Over the past couple weeks, we've looking into issues with Two-Weapon Fighting and solutions to fix Two-Weapon Fighting. While discussing potential solutions is a good starting place, theorycrafting can often fall flat at the table. In order to identify which systems are the most balanced and deserve testing, you've got to run the numbers. The … Continue reading Two-Weapon Fighting Calcs
Scaling up Difficulty Class (DC) on successive checks is a bad idea. Some DMs like to increase DCs on successive attempts, dissatisfied with the relative ease of a standard skill check (or saving throw). However, doing this has drawbacks which you can see in action on the DC Increase Chart.
In January of 2018, I ran a poll asking D&D players about feat strength. Nearly 60% felt that the Sharpshooter feat is "broken": Are they right? If so, when? Nobody is always right--except the Dungeon Master. To find out, I built a calculator to determine the benchmarks where Sharpshooter is advantageous to use. Introducing "The … Continue reading How Strong Is Sharpshooter?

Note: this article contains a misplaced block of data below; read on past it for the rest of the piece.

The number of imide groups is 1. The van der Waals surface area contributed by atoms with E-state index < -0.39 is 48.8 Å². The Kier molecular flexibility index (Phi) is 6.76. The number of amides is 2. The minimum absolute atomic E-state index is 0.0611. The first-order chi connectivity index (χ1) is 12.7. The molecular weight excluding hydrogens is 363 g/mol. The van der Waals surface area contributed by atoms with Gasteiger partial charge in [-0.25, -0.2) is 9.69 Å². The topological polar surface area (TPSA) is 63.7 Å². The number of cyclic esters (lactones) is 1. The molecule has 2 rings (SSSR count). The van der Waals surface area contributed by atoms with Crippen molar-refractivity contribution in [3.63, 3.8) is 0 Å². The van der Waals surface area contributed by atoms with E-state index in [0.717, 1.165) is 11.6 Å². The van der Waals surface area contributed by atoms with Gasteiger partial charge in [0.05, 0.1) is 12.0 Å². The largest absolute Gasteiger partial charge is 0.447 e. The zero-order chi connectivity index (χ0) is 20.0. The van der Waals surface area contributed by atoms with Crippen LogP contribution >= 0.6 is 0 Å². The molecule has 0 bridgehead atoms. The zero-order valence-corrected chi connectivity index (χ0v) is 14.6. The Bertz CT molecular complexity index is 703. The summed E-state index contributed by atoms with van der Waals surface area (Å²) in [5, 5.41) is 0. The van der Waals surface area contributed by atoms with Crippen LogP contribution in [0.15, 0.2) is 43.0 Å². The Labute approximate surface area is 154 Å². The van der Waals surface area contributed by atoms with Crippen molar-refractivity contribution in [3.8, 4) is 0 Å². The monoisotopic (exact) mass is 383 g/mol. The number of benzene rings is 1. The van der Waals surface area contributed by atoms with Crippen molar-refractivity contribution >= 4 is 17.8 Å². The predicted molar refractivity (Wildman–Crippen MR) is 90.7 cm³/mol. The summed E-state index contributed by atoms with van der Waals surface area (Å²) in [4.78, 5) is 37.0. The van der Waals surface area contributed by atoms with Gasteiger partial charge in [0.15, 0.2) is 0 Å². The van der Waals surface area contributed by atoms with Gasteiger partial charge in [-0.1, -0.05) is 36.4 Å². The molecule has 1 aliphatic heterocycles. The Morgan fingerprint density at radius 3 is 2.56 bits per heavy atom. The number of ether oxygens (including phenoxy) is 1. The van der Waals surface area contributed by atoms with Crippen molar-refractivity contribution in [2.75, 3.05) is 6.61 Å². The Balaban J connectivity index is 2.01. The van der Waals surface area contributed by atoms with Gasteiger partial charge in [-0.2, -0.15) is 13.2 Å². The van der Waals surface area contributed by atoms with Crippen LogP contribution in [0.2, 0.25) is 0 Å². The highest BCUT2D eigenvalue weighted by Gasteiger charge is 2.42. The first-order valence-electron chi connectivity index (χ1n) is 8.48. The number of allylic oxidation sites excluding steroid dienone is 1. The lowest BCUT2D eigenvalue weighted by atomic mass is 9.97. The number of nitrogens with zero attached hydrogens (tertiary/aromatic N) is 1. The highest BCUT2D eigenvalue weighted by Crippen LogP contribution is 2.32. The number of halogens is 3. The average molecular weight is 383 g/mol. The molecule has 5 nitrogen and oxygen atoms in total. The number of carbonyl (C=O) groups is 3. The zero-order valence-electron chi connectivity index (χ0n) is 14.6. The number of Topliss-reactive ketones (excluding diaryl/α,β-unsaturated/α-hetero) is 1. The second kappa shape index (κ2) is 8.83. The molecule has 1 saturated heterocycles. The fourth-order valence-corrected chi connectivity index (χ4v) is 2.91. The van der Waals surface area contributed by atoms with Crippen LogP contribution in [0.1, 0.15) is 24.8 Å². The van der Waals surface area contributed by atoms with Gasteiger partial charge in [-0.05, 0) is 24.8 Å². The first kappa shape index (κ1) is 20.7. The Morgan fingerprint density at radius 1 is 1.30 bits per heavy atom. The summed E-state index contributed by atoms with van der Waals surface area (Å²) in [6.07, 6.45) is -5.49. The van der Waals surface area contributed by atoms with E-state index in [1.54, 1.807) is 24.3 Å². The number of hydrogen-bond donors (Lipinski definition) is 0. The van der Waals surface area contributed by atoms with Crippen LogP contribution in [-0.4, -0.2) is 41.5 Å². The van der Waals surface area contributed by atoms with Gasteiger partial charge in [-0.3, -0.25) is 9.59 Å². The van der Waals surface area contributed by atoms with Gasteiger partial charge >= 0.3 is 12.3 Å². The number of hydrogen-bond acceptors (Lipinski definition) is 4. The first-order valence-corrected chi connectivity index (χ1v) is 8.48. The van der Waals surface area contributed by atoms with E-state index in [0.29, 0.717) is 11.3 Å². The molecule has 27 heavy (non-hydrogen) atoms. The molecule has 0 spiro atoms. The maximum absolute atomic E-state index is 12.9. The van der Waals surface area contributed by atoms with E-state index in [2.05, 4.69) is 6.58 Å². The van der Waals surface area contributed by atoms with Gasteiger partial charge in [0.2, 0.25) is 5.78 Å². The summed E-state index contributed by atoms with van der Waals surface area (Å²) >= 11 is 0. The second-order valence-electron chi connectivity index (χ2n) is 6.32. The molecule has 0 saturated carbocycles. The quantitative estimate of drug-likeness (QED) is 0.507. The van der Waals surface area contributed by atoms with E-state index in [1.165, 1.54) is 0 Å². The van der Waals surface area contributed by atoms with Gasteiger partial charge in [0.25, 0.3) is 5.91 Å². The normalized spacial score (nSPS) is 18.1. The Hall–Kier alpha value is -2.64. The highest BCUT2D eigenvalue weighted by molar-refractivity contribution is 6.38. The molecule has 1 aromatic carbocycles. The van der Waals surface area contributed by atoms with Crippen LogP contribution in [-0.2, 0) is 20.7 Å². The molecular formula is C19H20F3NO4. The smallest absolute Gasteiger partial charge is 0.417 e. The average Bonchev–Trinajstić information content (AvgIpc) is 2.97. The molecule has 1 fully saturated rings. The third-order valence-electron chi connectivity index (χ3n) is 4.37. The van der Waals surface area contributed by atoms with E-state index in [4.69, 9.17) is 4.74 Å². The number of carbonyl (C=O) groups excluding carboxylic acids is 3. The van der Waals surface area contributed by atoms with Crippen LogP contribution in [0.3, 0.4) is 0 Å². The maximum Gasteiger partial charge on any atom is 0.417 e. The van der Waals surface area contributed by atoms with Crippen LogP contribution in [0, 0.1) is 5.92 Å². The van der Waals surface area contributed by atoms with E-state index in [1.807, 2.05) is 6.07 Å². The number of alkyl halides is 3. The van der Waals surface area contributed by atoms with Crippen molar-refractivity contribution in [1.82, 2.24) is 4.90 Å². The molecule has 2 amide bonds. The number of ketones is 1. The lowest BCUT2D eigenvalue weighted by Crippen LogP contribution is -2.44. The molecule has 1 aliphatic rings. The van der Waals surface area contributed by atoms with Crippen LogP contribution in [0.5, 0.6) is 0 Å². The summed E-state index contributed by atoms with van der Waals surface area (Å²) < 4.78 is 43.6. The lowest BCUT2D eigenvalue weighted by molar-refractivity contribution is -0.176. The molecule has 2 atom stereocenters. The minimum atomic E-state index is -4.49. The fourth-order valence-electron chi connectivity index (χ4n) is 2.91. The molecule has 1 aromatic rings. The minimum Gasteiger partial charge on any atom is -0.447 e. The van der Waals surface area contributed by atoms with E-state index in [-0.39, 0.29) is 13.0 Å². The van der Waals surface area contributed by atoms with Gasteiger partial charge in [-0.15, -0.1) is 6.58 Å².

Only Clerics should move like Bishops. 5th Edition Dungeons & Dragons embraces non-Euclidean movement. That means it's agnostic as to lateral vs. diagonal movements in gridded combat. Such a system sacrifices a little realism for the benefit of simplification, with no impact to balance. Some DMs and players don't like to sacrifice realism. Thankfully, I'm … Continue reading True (Euclidean) Move Distance
Players love rolling dice. A DM who inspires their players to take advantage of the environment to have more fun is doing a good job. The simplest implementation is using the "high ground" to gain advantage. Here are some different guidelines for granting "high ground" advantage in combat.